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Nontraditional Student Survey - Fall 1997
Population and Sample
The population consisted of all students who entered CU-Boulder at the age of 23 or greater
and who were enrolled at CU-Boulder in fall 1997. The population included 470 new students (i.e.,
those who entered CU-Boulder in the fall 1997 term) and 1,577 continuing students. The sample consisted
of 274 (58%) of the new students and 263 (17%) of the continuing students randomly selected from the population.
The questionnaire was designed to determine:
- the importance of and students' satisfaction with the information they have
received on various issues (e.g., financial aid, job opportunities, campus events);
- the importance of and students' satisfaction with various activities (e.g., getting
advising on courses, participating in class, opportunities to get to know other nontraditional students);
- the extent to which students experience problems in various areas (e.g., finding places to
study on campus, having enough money for living expenses, having access to services); and
- what percentage of nontraditional students have children under the age of 12 and the extent
to which these students experience problems finding quality child care.
The questionnaire was emailed to the 394 (73%) sample members who had an email account on October
6, 1997. The questionnaire was emailed again on October 21, 1997 to those sample members who had not yet
responded to the first email questionnaire. In an attempt to increase the number of students who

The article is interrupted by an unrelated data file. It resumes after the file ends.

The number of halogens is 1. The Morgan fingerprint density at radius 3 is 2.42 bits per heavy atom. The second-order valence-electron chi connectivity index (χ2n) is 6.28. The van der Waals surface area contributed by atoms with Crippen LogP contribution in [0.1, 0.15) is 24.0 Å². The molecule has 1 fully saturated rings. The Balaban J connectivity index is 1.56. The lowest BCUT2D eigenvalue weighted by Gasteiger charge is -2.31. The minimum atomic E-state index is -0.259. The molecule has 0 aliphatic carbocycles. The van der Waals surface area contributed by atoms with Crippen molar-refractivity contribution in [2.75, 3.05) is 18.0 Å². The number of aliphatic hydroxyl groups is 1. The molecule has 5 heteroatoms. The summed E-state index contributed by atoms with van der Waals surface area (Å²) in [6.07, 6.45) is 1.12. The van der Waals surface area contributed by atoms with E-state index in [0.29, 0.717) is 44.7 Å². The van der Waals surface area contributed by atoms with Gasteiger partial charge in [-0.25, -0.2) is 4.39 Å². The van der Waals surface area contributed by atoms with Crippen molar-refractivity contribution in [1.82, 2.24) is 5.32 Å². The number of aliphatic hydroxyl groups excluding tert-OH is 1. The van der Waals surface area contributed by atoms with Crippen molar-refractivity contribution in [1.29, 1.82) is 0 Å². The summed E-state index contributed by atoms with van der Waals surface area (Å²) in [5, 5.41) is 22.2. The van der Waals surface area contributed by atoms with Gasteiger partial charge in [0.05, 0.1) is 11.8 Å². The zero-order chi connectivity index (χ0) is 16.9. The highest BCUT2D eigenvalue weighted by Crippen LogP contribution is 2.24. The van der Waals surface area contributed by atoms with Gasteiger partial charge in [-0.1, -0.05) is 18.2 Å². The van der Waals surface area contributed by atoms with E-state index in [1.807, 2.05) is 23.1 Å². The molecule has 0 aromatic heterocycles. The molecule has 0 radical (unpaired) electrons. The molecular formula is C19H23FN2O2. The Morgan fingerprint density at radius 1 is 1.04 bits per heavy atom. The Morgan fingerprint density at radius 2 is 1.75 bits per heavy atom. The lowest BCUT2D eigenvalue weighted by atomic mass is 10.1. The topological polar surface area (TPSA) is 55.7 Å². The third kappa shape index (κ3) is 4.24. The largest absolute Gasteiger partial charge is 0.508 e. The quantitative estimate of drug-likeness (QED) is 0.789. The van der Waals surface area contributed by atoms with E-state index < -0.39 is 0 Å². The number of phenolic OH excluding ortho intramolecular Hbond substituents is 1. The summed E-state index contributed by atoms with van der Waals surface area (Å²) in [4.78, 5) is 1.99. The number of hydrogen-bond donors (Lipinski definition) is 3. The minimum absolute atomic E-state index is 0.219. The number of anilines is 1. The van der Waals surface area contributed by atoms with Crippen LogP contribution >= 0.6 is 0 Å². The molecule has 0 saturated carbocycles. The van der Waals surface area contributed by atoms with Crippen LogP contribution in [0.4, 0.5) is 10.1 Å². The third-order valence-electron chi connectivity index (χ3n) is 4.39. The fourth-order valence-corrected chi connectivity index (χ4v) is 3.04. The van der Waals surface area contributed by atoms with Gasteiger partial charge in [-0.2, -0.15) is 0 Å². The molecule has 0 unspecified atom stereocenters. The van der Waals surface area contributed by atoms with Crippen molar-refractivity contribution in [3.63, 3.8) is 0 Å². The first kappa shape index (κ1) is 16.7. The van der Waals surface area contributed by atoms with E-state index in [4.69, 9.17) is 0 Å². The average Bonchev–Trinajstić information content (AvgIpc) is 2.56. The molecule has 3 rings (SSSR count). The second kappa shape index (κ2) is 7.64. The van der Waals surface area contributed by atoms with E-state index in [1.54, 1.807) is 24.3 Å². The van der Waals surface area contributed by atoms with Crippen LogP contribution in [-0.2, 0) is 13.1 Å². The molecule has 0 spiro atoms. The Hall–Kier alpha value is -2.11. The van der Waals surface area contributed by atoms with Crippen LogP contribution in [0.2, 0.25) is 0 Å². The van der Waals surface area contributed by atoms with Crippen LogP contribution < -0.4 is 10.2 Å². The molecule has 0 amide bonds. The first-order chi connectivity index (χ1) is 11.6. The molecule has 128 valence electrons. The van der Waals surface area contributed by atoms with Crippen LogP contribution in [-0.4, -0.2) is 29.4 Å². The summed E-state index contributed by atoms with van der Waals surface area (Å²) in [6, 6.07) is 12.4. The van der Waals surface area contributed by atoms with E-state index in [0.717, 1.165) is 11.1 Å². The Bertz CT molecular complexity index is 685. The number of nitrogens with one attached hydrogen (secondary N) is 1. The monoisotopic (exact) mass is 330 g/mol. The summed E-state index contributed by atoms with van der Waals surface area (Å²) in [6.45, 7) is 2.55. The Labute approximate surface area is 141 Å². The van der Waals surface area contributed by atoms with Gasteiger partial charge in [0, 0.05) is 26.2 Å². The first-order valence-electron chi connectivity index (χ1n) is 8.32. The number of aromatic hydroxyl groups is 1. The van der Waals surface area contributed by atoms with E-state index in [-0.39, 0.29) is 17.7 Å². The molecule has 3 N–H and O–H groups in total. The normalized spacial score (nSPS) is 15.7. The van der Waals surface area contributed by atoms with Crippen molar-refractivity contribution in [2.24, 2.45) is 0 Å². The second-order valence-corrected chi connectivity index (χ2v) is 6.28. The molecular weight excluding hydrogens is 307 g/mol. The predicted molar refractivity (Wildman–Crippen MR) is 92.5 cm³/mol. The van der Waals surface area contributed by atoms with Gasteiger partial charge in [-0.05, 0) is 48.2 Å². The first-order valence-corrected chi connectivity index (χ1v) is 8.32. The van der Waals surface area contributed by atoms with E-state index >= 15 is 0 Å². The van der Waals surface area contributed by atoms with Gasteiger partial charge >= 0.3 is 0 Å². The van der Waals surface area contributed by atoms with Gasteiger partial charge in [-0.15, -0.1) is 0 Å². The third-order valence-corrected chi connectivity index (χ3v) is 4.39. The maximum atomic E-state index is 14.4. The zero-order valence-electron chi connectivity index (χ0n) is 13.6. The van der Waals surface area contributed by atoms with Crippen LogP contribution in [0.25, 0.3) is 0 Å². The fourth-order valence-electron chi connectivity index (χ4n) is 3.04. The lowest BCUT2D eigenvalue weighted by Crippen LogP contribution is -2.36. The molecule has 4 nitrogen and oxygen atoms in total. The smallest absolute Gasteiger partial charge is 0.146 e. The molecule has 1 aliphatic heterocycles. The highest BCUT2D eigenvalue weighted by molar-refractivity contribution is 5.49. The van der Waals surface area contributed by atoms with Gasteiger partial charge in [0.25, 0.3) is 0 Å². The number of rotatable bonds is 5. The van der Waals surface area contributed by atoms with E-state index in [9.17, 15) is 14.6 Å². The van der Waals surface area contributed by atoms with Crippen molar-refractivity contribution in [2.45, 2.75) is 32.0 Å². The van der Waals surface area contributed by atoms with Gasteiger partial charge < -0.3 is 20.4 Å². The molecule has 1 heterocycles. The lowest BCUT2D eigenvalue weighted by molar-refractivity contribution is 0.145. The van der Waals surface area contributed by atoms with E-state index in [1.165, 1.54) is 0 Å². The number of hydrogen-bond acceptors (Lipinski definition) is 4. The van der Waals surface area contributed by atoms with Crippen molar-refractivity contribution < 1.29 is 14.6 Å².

completed the questionnaire, a random sample of 153 of the nonrespondents as of November 3rd was
selected to be interviewed on the phone. Between November 10th and December 1st, members of the
Office of Off-Campus Student Services attempted to contact these 150 students. The 150 students consisted of
students who did not have an email account as well as students who had an email account
but had not responded to the email questionnaire. The interview protocol was identical to the email questionnaire.
31% (121) of the 394 students with an email account completed the email questionnaire. An additional
50 students (33% of the 153 students who were selected to be interviewed on the phone) were successfully
contacted and interviewed on the phone. Thus, the total response rate was 32% (171/537).
Response rates by various respondent characteristics were examined to determine if certain groups of students
were more likely to respond than others. These analyses showed no response rate biases by gender,
cumulative GPA, or whether a student was a continuing or new student. However, foreign students were
more likely to respond than students of other race/ethnicities (55% vs 30-38%), and engineering students were
more likely to respond than students in other colleges (55% vs 26-29%). We have not weighted the analyses
to take into account these response rate differences by race/ethnicity or college because the differences
are relatively small and the weights would have had little effect on the overall results.